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Wednesday, October 20, 1999 Published at 12:38 GMT 13:38 UK


UK Politics

Jubilee Line 'still late'

Some stations may not be open in time for the new year

The Jubilee Line Underground extension - linking central London to the Millennium Dome - is still running behind schedule and some stations may not be open by new year's eve, London Transport has admitted.

The warning from London Transport chief executive Denis Tunnicliffe came just weeks after London Underground promised the entire extension would be linked up and working before the end of 1999 - "no question".


[ image: The new line will eventually link the dome to central London]
The new line will eventually link the dome to central London
Although test trains are running on the new line from Green Park to the dome station at north Greenwich, they are not yet carrying passengers because of continuing problems with two stations along the route.

The prestigious new Westminster station by the Houses of Parliament - currently being upgraded to connect to the new line - is running behind schedule after a series of strikes by electricians working there.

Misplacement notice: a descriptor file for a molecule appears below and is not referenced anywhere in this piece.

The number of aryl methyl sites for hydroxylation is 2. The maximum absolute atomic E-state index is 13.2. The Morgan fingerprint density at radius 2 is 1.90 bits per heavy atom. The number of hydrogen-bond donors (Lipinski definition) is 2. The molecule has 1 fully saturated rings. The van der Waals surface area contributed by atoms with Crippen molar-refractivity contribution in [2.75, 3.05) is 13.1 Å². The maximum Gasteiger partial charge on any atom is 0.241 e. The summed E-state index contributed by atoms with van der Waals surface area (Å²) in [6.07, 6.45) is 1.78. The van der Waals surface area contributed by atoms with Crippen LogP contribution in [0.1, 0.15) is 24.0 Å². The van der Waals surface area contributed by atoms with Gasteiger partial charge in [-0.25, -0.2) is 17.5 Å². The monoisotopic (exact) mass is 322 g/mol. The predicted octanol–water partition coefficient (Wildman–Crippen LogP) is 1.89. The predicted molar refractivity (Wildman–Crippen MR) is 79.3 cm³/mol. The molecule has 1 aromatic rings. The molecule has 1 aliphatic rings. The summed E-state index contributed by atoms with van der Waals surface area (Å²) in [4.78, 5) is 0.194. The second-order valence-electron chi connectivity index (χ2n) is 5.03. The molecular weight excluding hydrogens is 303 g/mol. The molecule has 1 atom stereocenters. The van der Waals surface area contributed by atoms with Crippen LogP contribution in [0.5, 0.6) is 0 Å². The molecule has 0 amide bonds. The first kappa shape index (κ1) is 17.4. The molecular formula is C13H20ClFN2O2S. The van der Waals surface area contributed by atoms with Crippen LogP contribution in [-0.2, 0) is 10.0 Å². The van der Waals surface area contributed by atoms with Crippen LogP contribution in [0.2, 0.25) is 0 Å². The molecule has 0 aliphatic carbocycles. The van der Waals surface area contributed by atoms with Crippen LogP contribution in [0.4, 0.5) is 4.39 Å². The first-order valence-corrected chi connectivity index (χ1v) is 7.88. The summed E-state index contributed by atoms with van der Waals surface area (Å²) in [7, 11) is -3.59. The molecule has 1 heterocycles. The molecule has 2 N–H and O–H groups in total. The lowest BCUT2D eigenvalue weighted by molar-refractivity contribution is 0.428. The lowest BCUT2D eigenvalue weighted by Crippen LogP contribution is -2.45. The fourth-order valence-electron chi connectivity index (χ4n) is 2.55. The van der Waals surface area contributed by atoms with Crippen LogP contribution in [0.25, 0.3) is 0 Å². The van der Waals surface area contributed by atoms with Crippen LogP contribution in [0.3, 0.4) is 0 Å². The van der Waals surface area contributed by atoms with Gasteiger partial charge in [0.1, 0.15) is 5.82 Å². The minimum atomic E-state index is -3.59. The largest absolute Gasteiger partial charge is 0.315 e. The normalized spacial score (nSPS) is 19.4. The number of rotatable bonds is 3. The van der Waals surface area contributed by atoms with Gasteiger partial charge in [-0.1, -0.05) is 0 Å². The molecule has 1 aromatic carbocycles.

Mr Tunnicliffe said it was not certain the station would be open by 31 December.

Just a 'very little' blow

Giving evidence to MPs on the Commons Culture Select Committee, he said such a failure would represent a "very little" blow to passengers trying to reach the dome, or going to work at the Canary Wharf office complex in east London.

"There are clear and obvious alternative routes," he said, but "in terms of pride it would be a significant blow".

Last month Derek Smith, London Underground managing director, insisted that the entire extension, from Stanmore in north west London, via the dome to Stratford, in east London, would be ready in time for New Year's eve celebrations.

"No question - it will be there, linked up, working," he insisted.

Signal problems

In his evidence on Wednesday Mr Tunnicliffe also told the committee the opening of Southwark station was also running behind schedule - but he hoped to see that completed by the end of October.

He said signalling systems were causing problems along the line and a more "robust" system was needed.

"We believe we will have a robust system running by the millennium," he told reporters afterwards.

Another headache for dome planners is the river boat service to Greenwich.

One of the four piers on the route, at Blackfriars, was behind schedule but LT's Clive Hodson, in charge of river services, said he had "no reason to suspect it will not open" in time.

Mr Tunnicliffe told the MPs the budget for transport to the dome had soared even further over the original estimate.

Projected costs were now running at £3.5bn, up from an earlier revised estimate of £3.2bn.

The original budget had been £2.1bn, Mr Tunnicliffe said.



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29 Sep 99†|†UK
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